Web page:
Not everyone who has recently left the hospital or is reaching an older age needs to run out and purchase adaptive equipment for their home. With that in mind, what types of medical conditions or functional circumstances would justify the need for a toilet riser? Let us take a look at a few common ones:
- Age-related conditions: The wear-and-tear of age can wreak havoc on the body, especially on muscles and joints that are essential for simply standing up and lowering oneself into a seat. That would include primarily hamstrings, glute muscles, quadriceps (thigh muscles), hips, knees, and ankles. Conditions that could negatively impact muscle and joint flexibility are arthritis, osteoporosis, and muscle atrophy which can make sitting and standing up painful and more labor-intensive than necessary.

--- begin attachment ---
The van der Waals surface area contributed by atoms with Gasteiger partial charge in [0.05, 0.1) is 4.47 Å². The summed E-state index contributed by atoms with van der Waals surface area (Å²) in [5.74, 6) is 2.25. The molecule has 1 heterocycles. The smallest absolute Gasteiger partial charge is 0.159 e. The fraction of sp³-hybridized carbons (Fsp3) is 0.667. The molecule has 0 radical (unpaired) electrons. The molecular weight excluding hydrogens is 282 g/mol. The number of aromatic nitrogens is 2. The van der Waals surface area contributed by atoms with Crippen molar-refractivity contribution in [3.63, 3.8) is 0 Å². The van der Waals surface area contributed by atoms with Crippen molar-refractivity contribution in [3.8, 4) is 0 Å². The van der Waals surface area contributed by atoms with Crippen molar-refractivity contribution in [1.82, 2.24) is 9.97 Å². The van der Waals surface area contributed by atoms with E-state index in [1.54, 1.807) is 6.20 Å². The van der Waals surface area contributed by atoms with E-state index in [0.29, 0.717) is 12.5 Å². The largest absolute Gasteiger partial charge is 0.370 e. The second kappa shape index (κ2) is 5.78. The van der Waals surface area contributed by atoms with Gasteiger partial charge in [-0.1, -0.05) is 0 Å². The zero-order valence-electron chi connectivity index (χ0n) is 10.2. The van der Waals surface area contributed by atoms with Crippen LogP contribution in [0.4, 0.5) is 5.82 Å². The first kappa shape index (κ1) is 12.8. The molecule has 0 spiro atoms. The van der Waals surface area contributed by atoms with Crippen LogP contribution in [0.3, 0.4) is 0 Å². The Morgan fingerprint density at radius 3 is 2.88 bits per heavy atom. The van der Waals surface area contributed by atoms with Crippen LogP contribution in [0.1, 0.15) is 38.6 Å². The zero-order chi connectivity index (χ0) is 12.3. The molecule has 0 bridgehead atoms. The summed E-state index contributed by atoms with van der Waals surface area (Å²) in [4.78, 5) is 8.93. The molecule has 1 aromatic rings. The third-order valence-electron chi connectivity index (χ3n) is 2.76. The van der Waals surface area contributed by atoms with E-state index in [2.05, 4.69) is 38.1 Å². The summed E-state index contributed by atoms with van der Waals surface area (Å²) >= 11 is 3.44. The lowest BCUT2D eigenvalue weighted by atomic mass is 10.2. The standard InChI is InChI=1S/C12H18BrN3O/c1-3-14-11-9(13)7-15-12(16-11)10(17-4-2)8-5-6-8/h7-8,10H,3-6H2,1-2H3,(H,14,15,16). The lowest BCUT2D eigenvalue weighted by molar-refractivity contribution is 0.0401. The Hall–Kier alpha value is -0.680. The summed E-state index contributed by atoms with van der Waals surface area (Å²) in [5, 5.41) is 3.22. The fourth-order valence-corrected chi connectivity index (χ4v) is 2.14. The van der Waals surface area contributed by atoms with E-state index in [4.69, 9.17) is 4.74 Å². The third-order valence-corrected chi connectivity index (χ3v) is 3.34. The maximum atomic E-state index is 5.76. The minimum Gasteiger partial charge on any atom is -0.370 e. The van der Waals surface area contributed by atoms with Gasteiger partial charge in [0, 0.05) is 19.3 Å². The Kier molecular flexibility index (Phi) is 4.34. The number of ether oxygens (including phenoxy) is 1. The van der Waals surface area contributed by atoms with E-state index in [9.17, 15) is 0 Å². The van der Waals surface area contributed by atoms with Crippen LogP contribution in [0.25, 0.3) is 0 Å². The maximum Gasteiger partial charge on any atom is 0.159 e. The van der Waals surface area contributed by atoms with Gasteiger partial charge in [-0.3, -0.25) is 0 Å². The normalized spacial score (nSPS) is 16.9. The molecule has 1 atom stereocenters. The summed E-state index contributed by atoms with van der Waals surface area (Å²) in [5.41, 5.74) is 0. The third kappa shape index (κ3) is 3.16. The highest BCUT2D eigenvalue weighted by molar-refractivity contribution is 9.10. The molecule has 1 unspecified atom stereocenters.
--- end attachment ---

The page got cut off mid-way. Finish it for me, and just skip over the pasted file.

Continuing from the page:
- Orthopedic surgeries: Surgeries conducted on the knees, hips, and back can severely limit someone’s ability to stand up from and sit down on a toilet for several weeks secondary to pain and precautions. Typical surgeries include total hip surgeries, total knees, spinal rod placements, vertebrae repairs or fixations, etc. Often, post-surgeries require a person to wear an orthotic device (leg immobilizer, TLSO or back immobilizer) which can further contribute to limited movement in performing sit-to-stand transfers.